Hong Kong's government is now ready to begin talks as early as next week with pro-democracy protesters, its chief executive said on Thursday, a day after a video of police officers beating an unarmed activist stirred further outrage on the city's streets.
CY Leung made the announcement during a live press conference, saying that officials had via the use of mediators been negotiating with students over the course of the last week.
On Wednesday Hong Kong police were filmed kicking and beating Ken Tsang, a social worker and a member of the opposition Civic Party, following a stand-off between demonstrators and security forces as they tried to occupy a major road near government buildings.. Tsang later claimed to have also fallen victim to further violence while in detention, and his ordeal has fuelled protesters' determination to push into the area, with clashes continuing for a second night and hundreds of protesters descending on the city's police headquarters.
The officers involved have been suspended and the incident is under investigation, authorities have said.
The protests are aimed at overturning rules imposed by the Chinese government which would allow only candidates pre-screened by Hong Kong's largely pro-Beijing establishment to run in the 2017 elections, despite an earlier promise of a free vote in the Special Autonomous Region (SAR). Many believe that Beijing will use the screening process to push through its own preferred candidates.
"Over the last few days, including this morning through third parties, we expressed a wish to the students that we would like to start a dialogue to discuss universal suffrage as soon as we can and hopefully within the following week", Leung told reporters.
Leung highlighted that the government were willing to re-enter into negotiations with the main student group — the Hong Kong Federation of Students.
However Leung also made it clear that the continual use of sit-ins by the protesters was pressing the tolerance of the city. Specifically Leung claimed that members of the public were "very discontent" with the paralysis caused by the tactic.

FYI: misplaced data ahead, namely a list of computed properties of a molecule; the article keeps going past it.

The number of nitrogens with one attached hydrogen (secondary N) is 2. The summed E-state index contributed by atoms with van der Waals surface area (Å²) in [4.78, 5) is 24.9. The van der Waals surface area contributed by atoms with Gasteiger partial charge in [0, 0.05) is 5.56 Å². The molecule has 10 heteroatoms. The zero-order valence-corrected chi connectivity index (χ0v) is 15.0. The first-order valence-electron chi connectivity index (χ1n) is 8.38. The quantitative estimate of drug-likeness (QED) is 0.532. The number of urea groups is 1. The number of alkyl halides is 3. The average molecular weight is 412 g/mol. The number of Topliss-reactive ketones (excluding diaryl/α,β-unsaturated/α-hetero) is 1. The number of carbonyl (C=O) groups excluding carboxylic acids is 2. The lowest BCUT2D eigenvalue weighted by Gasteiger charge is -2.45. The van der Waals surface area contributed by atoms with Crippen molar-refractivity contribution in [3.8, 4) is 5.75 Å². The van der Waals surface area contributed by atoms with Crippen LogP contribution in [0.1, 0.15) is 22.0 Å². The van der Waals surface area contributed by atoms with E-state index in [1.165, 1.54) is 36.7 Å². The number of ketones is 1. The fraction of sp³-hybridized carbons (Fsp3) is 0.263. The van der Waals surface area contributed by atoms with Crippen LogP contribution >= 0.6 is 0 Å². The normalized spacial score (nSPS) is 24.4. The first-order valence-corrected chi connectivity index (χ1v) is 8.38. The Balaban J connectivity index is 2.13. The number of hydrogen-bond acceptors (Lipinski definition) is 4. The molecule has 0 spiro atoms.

"We do not want to see anyone, including students, continuing to occupy the roads for a long time and creating conflict with the public who are disgruntled. We don't want to see clashes," Leung said.
"We cannot allow the situation to continue to have an adverse impact on Hong Kong society," he said, adding that authorities would continue in their efforts to restore order, in accordance with the laws of the SAR, "as quickly as we can."
Leung's comments come after business owners and taxi drivers complained that the protests have cost them valuable income. During the early days of the demonstrations, one man threatened to jump off a bridge after his child's school had been closed for days.
However, China would not reverse its decision to vet candidates in the 2017 vote, he insisted.
Last week Chief Secretary Carrie Lam cancelled talks with protesters, claiming that it was impossible to engage in meaningful dialogue while parts of the city remained occupied.
Tension between protesters and government forces have risen this week, resulting in serious conflict as the demonstrators looked to re-occupy a key road near the offices of the chief executive.
The protesters are reported to have returned to that area of the city following the police assault on Tsang.
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